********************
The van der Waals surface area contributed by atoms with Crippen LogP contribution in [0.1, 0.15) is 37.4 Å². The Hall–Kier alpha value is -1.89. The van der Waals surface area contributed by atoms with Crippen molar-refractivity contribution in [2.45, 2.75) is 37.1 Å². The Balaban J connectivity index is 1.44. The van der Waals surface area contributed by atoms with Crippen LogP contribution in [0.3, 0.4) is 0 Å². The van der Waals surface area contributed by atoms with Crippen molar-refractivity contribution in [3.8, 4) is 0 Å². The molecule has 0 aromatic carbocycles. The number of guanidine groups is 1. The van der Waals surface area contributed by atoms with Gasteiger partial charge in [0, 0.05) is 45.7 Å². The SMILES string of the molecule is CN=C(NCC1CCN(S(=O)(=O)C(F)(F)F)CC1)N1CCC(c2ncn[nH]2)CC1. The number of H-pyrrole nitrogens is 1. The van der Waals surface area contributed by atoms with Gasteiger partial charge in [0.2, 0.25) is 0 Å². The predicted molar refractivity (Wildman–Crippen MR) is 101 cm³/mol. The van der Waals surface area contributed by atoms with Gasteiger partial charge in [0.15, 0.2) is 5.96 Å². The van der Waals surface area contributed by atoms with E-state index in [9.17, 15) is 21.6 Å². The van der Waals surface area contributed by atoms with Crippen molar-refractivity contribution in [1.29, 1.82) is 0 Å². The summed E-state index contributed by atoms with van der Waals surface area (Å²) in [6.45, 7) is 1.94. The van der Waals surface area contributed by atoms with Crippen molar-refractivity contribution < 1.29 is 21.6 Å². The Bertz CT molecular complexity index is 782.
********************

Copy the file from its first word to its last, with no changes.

The van der Waals surface area contributed by atoms with Crippen LogP contribution in [0.1, 0.15) is 37.4 Å². The Hall–Kier alpha value is -1.89. The van der Waals surface area contributed by atoms with Crippen molar-refractivity contribution in [2.45, 2.75) is 37.1 Å². The Balaban J connectivity index is 1.44. The van der Waals surface area contributed by atoms with Crippen LogP contribution in [0.3, 0.4) is 0 Å². The van der Waals surface area contributed by atoms with Crippen molar-refractivity contribution in [3.8, 4) is 0 Å². The molecule has 0 aromatic carbocycles. The number of guanidine groups is 1. The van der Waals surface area contributed by atoms with Gasteiger partial charge in [0, 0.05) is 45.7 Å². The SMILES string of the molecule is CN=C(NCC1CCN(S(=O)(=O)C(F)(F)F)CC1)N1CCC(c2ncn[nH]2)CC1. The number of H-pyrrole nitrogens is 1. The van der Waals surface area contributed by atoms with Gasteiger partial charge in [0.2, 0.25) is 0 Å². The predicted molar refractivity (Wildman–Crippen MR) is 101 cm³/mol. The van der Waals surface area contributed by atoms with Gasteiger partial charge in [0.15, 0.2) is 5.96 Å². The van der Waals surface area contributed by atoms with E-state index in [9.17, 15) is 21.6 Å². The van der Waals surface area contributed by atoms with Crippen molar-refractivity contribution in [1.29, 1.82) is 0 Å². The summed E-state index contributed by atoms with van der Waals surface area (Å²) in [6.45, 7) is 1.94. The van der Waals surface area contributed by atoms with Crippen molar-refractivity contribution < 1.29 is 21.6 Å². The Bertz CT molecular complexity index is 782.